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Old Jun 23, 2007, 01:05 PM
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John, You have some interesting ideas there. I would have only a gentle bend for the polyhedral like 10-15 degrees so that the ailerons would be more effective. I tried inboard ailerons on a polyhedral wing and they had no control except when full rudder was applied. This was not on a canard set up. I would need electric power on any future glider. The Captain's glider must really look awesome as it floats along. Charles
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Old Jun 23, 2007, 02:42 PM
Bernoulli+Newton=Lift
magic612's Avatar
Somewhere south of Chicago, IL
Joined Jan 2006
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Quote:
Originally Posted by John235
I would use flapperon mixing on the ailerons. When needing to dump some lift for landing the ailerons should go up. The flap mixing function would also mix some down elevator on the canard to maintain pitch equilibrium. I have no idea if it works though.
John,

Just to share a couple different set ups I have tried:

On the J1-31 canard plane I built (the blue / purple plane below), I used mixed elevons / canard flaps that are linked to opposite sides. In other words, the right rear elevon surface is linked to the front left canard flap, and vice versa. What is interesting at this is that when pulling the elevator function "back", the rear elevons go up and the front canards go down. This removes significant speed from the plane. Certainly, YMMV because my plane has a VERY large canard surface which contributes to a non-existent stall characteristic. The plane would drop (with throttle cut) at a about a 60 degree angle - VERY steep (and fast enough to warrant some throttle to avoid hitting at that speed / angle) towards the ground, and would do so even with FULL UP elevator on the stick.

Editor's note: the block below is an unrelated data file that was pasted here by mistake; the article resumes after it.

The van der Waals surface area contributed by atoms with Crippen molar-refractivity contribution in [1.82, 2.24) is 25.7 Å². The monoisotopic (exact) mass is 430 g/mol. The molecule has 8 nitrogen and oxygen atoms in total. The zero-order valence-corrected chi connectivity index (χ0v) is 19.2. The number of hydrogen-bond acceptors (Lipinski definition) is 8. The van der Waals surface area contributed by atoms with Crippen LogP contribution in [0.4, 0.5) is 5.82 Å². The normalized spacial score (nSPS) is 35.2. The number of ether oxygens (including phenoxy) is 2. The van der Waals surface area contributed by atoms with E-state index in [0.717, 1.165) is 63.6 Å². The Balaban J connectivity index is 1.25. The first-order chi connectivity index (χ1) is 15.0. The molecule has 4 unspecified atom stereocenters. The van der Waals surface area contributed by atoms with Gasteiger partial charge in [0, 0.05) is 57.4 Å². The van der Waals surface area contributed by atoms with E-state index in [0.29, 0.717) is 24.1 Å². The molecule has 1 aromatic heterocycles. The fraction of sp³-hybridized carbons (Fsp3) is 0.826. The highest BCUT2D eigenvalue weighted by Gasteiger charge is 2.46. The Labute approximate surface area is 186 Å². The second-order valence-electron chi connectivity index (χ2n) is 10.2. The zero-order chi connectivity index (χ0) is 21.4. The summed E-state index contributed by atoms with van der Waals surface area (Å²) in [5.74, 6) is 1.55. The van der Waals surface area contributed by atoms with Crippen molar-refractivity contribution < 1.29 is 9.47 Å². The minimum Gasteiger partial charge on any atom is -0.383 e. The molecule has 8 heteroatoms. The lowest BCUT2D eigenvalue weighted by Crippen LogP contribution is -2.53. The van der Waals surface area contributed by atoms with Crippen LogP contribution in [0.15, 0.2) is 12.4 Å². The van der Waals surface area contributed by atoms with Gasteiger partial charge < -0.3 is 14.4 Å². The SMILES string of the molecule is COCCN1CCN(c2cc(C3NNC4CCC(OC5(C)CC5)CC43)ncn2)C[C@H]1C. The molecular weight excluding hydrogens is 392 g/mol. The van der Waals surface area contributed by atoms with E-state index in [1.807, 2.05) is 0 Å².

On the flip side is the "Sleek EZ Canard" (black / yellow plane below). On that plane I used a singular canard function for elevator, and flaperons for the rear wing. The interesting thing about that configuration was that I could dial in the flaps using the flaps dial on my 6 channel transmitter, which would off course start to pitch the nose down. But given the ample canard surface, I would then pull the elevator back. That bleeds off a lot of speed, and would make the plane pitch about 20 degrees nose up, but fly more slowly, and still provide control using the ailerons. Admittedly, I have only done this a few times on the plane, as I've not had a lot of opportunity to fly it, but it was very stable, and would make nearly pinpoint landings that way. However, this was using some thrust from the aft-mounted pusher motor, so again, YMMV.

Hope that helps somewhat in determining which direction to go with a glider.
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Old Jun 23, 2007, 08:24 PM
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Don Stackhouse's Avatar
United States, OH, Bradford
Joined Jun 2005
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Quote:
Originally Posted by canard addict
I read that a canard aircraft takes 30 percent less power to fly.
That's simply not true. If using a canard layout inherently resulted in anywhere close to this amount of benefit, ALL aircraft would be canards! It would require that airplane designers be intentionally stupid to do anything otherwise.

Quote:
I figure that this is because there are two lifting surfaces and that the large main wing has a smaller angle of attack and therefore less drag.
Well, if you're making some of your lift with the canard, and make no other changes in the design of the main wing, then for the same airspeed and loading, the lift coefficient and therefore the angle of attack of that wing will be lower for that particular flight condition. However, since the smaller canard can't make lift as efficiently as the larger wing, the total drag of the airplane is greater.

Also, if the job of the wing is reduced because you handed off some of its lift-making task to the canard, then you can make the wing smaller. However, you can't make it as much smaller as the amount of lift you reallocated to the canard, because you still have to make absolutely certain that the wing can never stall. Thus, your total wetted area ends up being greater, which results in more skin friction.

As far as the incidence of the wing being lower, not necessarily. If the canard is making positive lift, then it is also making downwash. Because of this, there is an induced "downdraft" behind the canard that the wing must fly through, which increases the wing's required incidence angle.

Quote:
To me it follows that the descent ratio will be lower and the canard can stay up longer.
You're increasing total drag, which hurts L/D, which will tend to increase descent rate. Unless you can find some details or side issues that sufficiently offset this, you will suffer a net performance loss.